Managed Futures Strategies Begin 2021 In The Red
The managed futures subsection of the hedge fund industry began 2021 in the red, according to the Societe Generale Prime Services and Clearing family of CTA indexes. The Flagship SG CTA Index finished down -1.14% and the SG Trend Index -0.75% in January; Performance slid from mid-month gains of approximately +1.7% and +2.5% for CTAs and dedicated trend-followers respectively, as markets became more volatile at the end of the month.
Only a limited few CTAs managed to hold on to profits and finish the month in the black, with only two trend-followers, one non-trend, and one shorter-term CTA delivering positive performance. Shorter-term CTA strategies underperformed, the SG Short Term Trader Index closed January down -1.59%, in what appeared to be a difficult market environment throughout the month.
The SG Trend Indicator attributed the main market drivers as commodities and bonds on the upside, and currencies and equity indices as the losers. Moves in commodity markets provided a diverse set of opportunities from predominantly upwards price trends, versus other potential gains from the continued downward momentum in US government bonds. In contrast the recent US dollar weakness trend reversed, making it hard for trend-following strategies to profit, and volatility in global equity markets erased gains from earlier in the month and depending on exact positioning may have led to losses for many CTAs.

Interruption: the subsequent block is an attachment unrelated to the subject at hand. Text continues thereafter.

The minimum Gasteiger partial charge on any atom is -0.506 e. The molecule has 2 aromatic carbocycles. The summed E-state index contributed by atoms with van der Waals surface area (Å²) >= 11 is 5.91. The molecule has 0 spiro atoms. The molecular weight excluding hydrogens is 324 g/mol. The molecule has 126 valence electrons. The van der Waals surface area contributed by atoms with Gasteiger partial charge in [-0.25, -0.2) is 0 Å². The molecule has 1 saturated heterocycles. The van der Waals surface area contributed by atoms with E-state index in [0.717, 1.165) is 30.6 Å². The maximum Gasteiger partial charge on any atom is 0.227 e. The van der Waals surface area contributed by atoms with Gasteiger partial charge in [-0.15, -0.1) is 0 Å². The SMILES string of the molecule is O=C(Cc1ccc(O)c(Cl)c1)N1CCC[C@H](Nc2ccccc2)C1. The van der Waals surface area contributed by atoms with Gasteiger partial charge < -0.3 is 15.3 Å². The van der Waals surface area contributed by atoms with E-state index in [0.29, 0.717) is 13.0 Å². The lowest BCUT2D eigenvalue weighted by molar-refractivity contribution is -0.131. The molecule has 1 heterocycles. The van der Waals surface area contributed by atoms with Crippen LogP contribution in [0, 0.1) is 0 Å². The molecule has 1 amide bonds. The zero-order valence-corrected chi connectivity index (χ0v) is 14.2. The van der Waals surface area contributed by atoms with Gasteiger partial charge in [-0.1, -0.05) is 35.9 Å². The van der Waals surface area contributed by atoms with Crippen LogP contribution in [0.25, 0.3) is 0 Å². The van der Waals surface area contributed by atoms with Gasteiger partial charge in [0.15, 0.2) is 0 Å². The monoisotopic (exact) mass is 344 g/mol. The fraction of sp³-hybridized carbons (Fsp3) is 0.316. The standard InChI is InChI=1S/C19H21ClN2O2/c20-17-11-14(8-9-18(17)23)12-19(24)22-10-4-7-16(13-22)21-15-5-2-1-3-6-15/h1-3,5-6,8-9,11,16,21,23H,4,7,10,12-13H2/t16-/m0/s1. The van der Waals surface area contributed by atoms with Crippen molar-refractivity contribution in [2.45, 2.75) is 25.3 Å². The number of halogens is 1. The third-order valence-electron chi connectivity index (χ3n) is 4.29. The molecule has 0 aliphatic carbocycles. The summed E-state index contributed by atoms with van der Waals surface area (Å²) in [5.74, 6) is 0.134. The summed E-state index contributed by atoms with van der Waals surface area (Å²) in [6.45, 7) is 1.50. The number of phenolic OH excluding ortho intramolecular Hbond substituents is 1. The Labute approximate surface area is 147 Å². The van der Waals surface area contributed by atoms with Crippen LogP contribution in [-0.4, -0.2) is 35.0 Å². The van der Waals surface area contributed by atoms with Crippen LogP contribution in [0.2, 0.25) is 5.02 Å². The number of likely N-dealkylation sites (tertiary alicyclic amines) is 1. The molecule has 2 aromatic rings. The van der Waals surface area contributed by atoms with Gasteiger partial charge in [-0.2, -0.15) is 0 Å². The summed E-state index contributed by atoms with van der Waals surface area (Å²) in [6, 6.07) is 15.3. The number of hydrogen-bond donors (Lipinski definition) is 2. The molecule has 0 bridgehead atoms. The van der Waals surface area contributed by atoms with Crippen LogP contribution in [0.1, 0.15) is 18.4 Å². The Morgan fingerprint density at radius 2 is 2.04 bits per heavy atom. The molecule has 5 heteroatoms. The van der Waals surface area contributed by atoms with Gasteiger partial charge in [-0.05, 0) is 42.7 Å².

Tom Wrobel, Director of Capital Consulting, at Societe Generale Prime Services and Clearing, said:
“After a strong finish to 2020, with CTAs delivering record performance in December, gains were initially extended into 2021 before a spike in volatility made conditions harder for many CTA strategies, including trend-following. Institutional investor interest in CTAs remains high and they are in focus after 2020. It was reassuring to see that despite realising losses in aggregate during January, there were some CTAs that posted profits and many market trends continued to produce positive opportunities for CTAs. Historically CTAs have described themselves as ‘long-volatility’ so as new potential market regimes are revealed they may be well placed to navigate those markets both up and down.”
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